To Enforce the Law: The No-Match Battle
A case in point was a recent ACLU press statement with a giddy headline that blared, “Government Abandons Current No-Match Rule Harmful to Legal Workers.”
What prompted this rejoicing was the government’s decision to issue a supplementary rule in response to a recent court decision temporarily halting our no-match rule. The rule gives businesses guidance on handling letters from the Social Security Administration informing them of workers whose names and Social Security numbers don’t match government records. It provides a safe harbor for honest employers while discouraging dishonest ones from knowingly keeping illegal aliens on their payrolls.
So why is the ACLU celebrating? It’s because it opposes virtually every measure – including this one – to enforce America’s immigration laws. But was its headline correct? Has the government abandoned the fight for the no-match rule? And is the rule harmful to legal workers?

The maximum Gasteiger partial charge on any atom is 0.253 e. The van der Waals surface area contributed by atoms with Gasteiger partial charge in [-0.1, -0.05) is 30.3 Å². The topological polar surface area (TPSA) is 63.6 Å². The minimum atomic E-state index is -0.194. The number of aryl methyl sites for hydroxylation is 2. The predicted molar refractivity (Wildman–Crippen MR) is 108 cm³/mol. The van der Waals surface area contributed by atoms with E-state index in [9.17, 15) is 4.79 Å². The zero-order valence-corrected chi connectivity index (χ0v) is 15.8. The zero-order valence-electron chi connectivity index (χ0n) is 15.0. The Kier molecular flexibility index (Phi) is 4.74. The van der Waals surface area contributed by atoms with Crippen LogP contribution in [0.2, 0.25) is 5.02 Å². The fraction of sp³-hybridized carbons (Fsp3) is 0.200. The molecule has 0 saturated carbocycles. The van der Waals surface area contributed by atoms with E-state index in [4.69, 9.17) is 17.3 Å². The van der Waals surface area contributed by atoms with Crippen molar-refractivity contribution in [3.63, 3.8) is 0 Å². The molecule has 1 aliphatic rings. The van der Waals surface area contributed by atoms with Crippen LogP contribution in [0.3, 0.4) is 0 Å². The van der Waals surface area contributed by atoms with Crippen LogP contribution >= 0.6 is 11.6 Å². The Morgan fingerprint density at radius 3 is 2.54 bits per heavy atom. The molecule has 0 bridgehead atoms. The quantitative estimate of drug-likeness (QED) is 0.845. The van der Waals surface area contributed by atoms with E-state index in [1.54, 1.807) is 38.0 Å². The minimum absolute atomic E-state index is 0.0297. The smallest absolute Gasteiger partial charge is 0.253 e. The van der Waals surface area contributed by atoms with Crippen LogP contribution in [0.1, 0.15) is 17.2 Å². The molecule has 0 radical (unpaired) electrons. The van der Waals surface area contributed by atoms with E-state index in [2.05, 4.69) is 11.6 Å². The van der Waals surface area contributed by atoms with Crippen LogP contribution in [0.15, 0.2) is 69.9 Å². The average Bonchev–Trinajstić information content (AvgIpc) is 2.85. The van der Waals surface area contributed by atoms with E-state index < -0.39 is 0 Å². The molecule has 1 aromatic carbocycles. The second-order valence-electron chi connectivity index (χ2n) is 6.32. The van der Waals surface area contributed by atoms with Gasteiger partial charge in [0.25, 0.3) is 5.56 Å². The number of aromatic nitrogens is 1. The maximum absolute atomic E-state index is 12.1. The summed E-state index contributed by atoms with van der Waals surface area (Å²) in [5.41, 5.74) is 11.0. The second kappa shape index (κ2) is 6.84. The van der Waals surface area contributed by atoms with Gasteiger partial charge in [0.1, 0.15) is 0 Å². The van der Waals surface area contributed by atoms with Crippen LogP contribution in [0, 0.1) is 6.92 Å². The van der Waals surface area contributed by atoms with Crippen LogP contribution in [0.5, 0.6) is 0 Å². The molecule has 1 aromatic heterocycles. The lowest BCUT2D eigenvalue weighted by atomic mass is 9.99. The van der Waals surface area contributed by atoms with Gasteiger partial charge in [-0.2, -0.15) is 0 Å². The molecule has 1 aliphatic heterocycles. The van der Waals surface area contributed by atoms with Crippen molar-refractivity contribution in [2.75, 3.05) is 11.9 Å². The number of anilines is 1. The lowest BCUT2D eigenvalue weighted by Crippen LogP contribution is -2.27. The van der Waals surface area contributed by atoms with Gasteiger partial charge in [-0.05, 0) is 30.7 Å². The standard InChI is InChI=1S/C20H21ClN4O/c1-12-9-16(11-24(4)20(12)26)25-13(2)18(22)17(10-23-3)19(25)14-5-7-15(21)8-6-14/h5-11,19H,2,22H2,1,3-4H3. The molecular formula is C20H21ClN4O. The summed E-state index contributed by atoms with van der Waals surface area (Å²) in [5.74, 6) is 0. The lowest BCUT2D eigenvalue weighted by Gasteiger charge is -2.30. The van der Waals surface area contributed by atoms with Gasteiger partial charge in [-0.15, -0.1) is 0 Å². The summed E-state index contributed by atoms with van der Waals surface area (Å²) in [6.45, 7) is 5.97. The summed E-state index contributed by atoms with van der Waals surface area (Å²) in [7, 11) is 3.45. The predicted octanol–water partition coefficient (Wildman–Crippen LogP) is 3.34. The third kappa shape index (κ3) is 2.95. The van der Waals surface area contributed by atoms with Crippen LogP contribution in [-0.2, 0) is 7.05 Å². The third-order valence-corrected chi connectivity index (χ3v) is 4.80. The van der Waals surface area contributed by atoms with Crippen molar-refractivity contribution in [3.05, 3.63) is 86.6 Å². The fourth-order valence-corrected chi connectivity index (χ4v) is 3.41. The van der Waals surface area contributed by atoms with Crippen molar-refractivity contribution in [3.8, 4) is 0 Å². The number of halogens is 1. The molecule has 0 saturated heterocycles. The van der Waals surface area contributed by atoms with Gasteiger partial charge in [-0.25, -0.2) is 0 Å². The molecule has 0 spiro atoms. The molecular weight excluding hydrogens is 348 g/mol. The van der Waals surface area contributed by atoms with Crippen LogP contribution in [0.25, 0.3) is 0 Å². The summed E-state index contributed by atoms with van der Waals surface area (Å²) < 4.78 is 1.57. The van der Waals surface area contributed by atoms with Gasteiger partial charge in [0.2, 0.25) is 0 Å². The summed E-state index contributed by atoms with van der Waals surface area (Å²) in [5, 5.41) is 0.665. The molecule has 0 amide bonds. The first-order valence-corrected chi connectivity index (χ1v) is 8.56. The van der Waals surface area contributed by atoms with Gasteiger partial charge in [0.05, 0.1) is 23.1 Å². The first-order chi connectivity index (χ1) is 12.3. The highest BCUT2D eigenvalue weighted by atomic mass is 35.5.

Not at all.
Far from abandoning the rule, we’re going to fight hard to make it effective. To that end, we are pursuing two approaches. First, we’re addressing the discrete concerns the district court raised in October in our forthcoming supplemental rule. Second, we have filed an appeal of the district court’s order to the Ninth Circuit. We’re pursuing both options at once in order to get the quickest possible resolution.
Another ACLU myth is that the no-match rule hurts legal workers. False. It specifically tells employers that they should not fire employees on the basis of no-match letters alone. The lack of a match could reflect a clerical mistake or some other innocent explanation, rather than a nefarious attempt to evade our immigration laws. The no-match rule shows employers and workers how to correct this discrepancy – and it gives them a full three months to do it. Businesses that follow the procedures in the rule will have a safe harbor from enforcement action. Those that ignore no-match letters place themselves at risk and invite suspicion that that are knowingly employing workers who are here illegally.
The ACLU’s lawsuit has helped put this vital protection on hold. That’s bad for immigration enforcement, bad for America’s law-abiding employers and their legal employees, and good for dishonest businesses who deliberately hire illegal workers. And that’s why – contrary to ACLU fantasies – we’re not going away. We will continue to fight to enforce the laws on the books, as the American people expect us to.
Labels: immigration enforcement